August 10, 2000
Today was cool and only threatened to rain, but didn't. Nice working weather actually.
Dave had some personal business to take care of today so it was just Byron, myself and Bobbi (my girlfriend). The first thing that needed to be done was to retimber some areas near the face in Mick and Lindsay's tunnel so we can remove a couple of arches and use them at the face. One arch was holding a rock in place that in turn supported a timber that holds the ceiling in place. The problem was that the whole area is part of the "Crack of Doom" and is nothing but mud, the type of mud that I've been ranting about. Unfortunately, it's to far from the tracks to use the mucker so it had to be hand mucked. I nearly broke the handle of the shovel trying to pick it out of the mud, there was such a suction and trying to get it off the shovel into the ore car was yet another problem. I found that a regular garden hoe was able to scoop up enough of the mud for a comfortable load, not get stuck in the goo yet sticky enough to adhere to the hoe and it easily dropped of the hoe when pounded against the edge of the tub. Hopefully, the rock is stable enough to remove the arch without starting a chain reaction. Arches are a thing of the past around here and are extremely hard to find, if you were lucky enough to find any. So, once we are past this curve we can narrow down the tunnel and use standard 6x6 Douglas Fir timbers for support.
Bobbi helped me while I was timbering by mucking around the wooden timbers and the base of the steel arch. She filled the better half of the ore car by herself by hand. While she was shoveling I was moving various pieces of timber and miscellaneous things from around the timbers and while I was bending over a 7 foot piece of rail, we use to put the mucker back on the tracks when it jumps off, hit me square in the back. It only bruised me, but I learned not to keep things like that leaning against the wall while I working around them.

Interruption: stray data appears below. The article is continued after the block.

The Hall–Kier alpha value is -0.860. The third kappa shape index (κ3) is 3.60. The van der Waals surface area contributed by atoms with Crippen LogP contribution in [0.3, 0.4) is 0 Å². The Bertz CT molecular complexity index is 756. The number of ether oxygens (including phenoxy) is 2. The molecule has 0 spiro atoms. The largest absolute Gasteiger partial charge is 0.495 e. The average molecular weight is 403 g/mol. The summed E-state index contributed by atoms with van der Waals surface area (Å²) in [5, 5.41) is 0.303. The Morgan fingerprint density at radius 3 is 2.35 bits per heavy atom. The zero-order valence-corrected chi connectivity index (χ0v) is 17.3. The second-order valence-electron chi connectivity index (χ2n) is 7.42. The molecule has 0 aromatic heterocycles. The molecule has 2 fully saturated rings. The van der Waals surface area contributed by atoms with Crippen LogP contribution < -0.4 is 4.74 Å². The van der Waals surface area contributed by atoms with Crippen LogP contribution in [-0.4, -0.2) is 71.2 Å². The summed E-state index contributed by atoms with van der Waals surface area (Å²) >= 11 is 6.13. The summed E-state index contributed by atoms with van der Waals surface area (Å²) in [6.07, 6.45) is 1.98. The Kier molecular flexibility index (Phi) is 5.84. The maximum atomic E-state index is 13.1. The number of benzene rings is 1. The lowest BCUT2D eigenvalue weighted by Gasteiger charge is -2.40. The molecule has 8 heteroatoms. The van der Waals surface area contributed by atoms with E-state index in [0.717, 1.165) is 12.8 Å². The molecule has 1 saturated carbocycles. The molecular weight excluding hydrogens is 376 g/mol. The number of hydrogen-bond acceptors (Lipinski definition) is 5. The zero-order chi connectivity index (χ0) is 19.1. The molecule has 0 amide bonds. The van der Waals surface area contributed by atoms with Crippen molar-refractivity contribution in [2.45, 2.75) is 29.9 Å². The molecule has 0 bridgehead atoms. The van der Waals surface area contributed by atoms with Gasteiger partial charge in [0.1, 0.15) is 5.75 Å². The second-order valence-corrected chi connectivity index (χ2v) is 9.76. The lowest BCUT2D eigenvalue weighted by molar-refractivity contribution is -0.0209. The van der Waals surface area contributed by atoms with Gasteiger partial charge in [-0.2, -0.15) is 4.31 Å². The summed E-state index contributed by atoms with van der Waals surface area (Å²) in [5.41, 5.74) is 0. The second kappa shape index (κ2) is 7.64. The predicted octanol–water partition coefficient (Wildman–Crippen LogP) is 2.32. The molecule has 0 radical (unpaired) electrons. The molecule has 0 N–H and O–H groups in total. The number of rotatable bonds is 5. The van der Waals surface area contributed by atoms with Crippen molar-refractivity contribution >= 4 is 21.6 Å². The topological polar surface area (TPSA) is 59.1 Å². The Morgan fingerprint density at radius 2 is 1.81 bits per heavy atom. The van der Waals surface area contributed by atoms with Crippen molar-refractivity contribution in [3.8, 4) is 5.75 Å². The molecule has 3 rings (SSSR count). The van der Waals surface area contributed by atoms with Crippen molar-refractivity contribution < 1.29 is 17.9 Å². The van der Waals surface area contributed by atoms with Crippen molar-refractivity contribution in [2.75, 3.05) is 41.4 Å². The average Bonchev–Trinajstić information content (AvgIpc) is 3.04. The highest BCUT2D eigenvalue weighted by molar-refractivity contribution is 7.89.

In the afternoon, Bobbi wrapped crystals, put them into containers and took them down to the car. I started up the mucker to top off the partially filled tub with the rocks I scaled from the not so good ceiling. Twice the mucker jumped off the tracks and I had to use the 7 foot rail that hit me earlier to put it back on. Not a problem, except when I had the machine on the tracks I pulled forward to release the pressure on the rail and the damn thing fell on my foot, TWICE. I think the rail had it out for me today, so I apologized to it for whatever it was I did to it and quit for the day in there. A beer at the pub never tasted so goood!
Byron worked all day in the cavity in the New Drift and produced some fine specimens. Cal was by in the afternoon and helped him dig some of the crystals and when he left he took most of them with him. When he left I saw him carrying a rather large box that seemed somewhat heavy.
Tomorrow is timbering day and most likely most of the weekend as well. The timber we ordered is to be delivered in the morning from the mill, which is only 500 feet from us, and should be precut and treated.
More tomorrow on our daily grind. Cheers, Jim
The morning started overcast very cool and according to the weatherman with 'fresh' breezes -- read that as something short of gale force winds. Never really rained today, just threatened to the entire day.